Dinosaur Profile: Nyasasaurus

I was flipping through a list of dinosaurs when I stumbled upon Nyasasaurus, a small dinosaur that, according to evolutionists, could be the first dinosaur to evolve into existence.  That statement intrigued me so I began looking into Nyasasaurus and found out some very interesting facts about it, which I will be sharing with you in this article.

According to evolutionary theory, Nyasasaurus developed from pre-dinosaurs in the early Triassic period, approximately 243 million years ago.  This would make it the oldest dinosaur fossil ever found, provided their analysis is correct. “If the newly named Nyasasaurus parringtoni is not the earliest dinosaur, then it is the closest relative found so far,” according to Sterling Nesbitt, an evolutionary biologist at the University of Washington. It would thus take that title away from Eoraptor, which I did an article on previously.  If you’re interested in reading that, I have linked to it below.  It is believed by some evolutionists that Nyasasaurus is ancestral to sauropods, such as Apatosaurus.

There are few facts actually known about Nyasasaurus, as it is only described from two incomplete specimens. As such, it could be a juvenile of some other species, but, based on the current classification, let us go through the facts.  Perhaps the most humorous fact is that the first specimen was discovered back in the 1930s and studied. However, it was placed in a storage closet and forgotten about until 2012 when it was first described.  The skeletons indicate it grew to roughly 10 feet in length, of which nearly half is supposed to have been the tail. Based on this, the estimated maximum weight is approximately 145 pounds.  The original discovery was made in Tanzania and it is suggested that Nyasasaurus was limited in its range to Africa.  It is unknown if it was bipedal or quadruped.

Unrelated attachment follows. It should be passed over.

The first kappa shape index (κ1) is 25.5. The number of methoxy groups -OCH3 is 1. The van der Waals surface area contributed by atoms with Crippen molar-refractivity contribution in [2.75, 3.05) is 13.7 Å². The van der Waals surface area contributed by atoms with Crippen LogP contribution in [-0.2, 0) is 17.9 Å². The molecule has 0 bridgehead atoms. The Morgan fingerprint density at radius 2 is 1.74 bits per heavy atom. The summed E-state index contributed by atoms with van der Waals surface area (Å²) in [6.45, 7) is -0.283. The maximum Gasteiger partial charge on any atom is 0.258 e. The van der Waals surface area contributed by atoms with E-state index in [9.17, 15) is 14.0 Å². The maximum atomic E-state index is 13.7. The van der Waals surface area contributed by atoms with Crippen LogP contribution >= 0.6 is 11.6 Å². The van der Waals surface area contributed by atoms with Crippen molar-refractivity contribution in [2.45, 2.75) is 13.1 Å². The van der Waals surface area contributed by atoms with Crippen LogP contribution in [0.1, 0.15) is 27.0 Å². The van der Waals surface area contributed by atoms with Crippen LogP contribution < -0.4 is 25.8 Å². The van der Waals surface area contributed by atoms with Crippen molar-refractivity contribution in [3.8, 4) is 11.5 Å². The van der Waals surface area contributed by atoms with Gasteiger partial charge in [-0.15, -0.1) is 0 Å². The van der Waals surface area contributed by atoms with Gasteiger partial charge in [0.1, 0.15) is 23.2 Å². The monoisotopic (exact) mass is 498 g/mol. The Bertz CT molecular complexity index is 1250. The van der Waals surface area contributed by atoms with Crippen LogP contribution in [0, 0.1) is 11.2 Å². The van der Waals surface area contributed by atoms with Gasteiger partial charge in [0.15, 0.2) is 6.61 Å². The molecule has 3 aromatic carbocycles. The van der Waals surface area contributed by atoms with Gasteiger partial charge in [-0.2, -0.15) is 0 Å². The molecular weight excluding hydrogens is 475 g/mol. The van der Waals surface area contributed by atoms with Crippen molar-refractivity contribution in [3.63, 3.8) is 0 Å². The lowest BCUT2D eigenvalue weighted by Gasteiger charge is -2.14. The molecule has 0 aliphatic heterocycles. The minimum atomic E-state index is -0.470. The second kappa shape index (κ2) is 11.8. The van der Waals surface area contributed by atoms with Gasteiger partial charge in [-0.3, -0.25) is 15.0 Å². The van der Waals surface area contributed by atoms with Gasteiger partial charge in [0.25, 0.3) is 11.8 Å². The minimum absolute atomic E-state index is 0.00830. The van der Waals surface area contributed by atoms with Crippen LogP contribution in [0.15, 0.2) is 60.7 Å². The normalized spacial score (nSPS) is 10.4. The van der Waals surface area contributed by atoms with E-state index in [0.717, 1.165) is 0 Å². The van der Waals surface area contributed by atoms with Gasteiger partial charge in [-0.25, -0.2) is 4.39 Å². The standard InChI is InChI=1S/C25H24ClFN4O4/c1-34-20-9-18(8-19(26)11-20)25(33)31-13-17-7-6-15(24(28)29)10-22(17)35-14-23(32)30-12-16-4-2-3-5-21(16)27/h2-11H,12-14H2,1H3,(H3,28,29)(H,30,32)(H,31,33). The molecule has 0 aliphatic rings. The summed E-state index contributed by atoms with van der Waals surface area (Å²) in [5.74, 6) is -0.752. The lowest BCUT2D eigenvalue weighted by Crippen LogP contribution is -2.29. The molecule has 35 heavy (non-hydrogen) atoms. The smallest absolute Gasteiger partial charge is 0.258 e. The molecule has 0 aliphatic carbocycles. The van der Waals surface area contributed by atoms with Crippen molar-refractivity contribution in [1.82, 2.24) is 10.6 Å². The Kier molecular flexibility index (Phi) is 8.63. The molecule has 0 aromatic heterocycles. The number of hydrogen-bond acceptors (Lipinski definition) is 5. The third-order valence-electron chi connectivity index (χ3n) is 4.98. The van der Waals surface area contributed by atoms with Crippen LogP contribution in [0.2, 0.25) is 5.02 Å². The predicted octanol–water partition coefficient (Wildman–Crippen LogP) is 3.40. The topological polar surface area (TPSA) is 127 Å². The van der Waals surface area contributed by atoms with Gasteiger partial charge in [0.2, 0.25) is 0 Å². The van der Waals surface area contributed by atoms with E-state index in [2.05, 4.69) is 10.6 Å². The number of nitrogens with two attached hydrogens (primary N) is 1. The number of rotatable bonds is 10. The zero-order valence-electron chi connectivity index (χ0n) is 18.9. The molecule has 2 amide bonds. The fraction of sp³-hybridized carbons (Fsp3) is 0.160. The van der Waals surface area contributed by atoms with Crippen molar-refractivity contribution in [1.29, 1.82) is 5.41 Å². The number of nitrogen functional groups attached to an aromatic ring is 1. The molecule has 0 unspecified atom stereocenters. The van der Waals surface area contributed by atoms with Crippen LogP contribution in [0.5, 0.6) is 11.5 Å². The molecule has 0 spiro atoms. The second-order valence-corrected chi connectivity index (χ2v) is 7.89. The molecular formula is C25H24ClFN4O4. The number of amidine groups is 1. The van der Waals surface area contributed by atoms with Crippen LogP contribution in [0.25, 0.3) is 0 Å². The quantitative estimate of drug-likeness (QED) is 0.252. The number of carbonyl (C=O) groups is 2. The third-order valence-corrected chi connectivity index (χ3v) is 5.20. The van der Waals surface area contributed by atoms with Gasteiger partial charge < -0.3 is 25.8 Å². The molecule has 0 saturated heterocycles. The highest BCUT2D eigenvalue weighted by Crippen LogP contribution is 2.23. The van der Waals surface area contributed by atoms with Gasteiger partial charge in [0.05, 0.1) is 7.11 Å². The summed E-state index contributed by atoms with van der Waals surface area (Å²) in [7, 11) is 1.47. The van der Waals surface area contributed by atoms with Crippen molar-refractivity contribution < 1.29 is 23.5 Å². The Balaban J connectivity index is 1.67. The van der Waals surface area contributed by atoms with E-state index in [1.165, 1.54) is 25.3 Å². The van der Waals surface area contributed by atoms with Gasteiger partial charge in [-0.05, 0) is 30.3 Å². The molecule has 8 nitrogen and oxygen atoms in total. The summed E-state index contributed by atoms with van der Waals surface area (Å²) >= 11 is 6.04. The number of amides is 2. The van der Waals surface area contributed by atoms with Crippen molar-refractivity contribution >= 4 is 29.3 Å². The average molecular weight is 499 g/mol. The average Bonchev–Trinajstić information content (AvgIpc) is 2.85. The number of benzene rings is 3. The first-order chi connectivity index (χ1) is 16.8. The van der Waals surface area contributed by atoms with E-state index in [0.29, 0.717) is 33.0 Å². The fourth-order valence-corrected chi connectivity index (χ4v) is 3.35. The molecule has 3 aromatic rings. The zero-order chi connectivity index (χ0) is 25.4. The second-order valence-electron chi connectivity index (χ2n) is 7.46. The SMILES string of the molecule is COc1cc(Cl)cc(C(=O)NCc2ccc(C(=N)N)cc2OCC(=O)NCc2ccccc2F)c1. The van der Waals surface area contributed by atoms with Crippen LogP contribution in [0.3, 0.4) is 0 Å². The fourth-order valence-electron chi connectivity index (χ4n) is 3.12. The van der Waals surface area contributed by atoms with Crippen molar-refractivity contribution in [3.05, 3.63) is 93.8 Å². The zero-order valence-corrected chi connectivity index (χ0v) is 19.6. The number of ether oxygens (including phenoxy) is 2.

Beyond those few facts, little is known about Nyasasaurus.  Creationists view Nyasasaurus as specially created by God to thrive in the Garden of Eden.  No bones for the legs, or face have been found and only a partial humerus for the arms so the artist approximation above is a pure flight of fancy and it is thus impossible to determine exactly what Nyasasaurus ate or even what it looked like.  The neck, however, is similar to Eoraptor.  The one thing we can say for certain is that in the Garden of Eden, Nyasasaurus would have been an herbivore, most likely munching on shrubs and other leafy greens.

Could Nyasasaurus be ancestral to sauropods? The claim is faulty on a lot of levels, but the most obvious one is that no leg bones for Nyasasaurus have ever been found. Claiming that its legs could have developed into the thunderous legs of behemoth dinosaurs such as Diplodocus and Apatosaurus is ridiculous since we don’t even know what the legs looked like in the first place. And yet evolutionists consistently try to pass this lie, and others like it,  off on the unsuspecting public by using artist illustrations to display the dinosaur in a manner that makes their theory look better. Look for a post coming in the future about that subject.  The fact that so few bones have been found also calls into question the validity of Nyasasaurus as a separate genus and species. However, until such time as the classification system is pried from the clutches of evolutionary philosophy, it will likely remain so.

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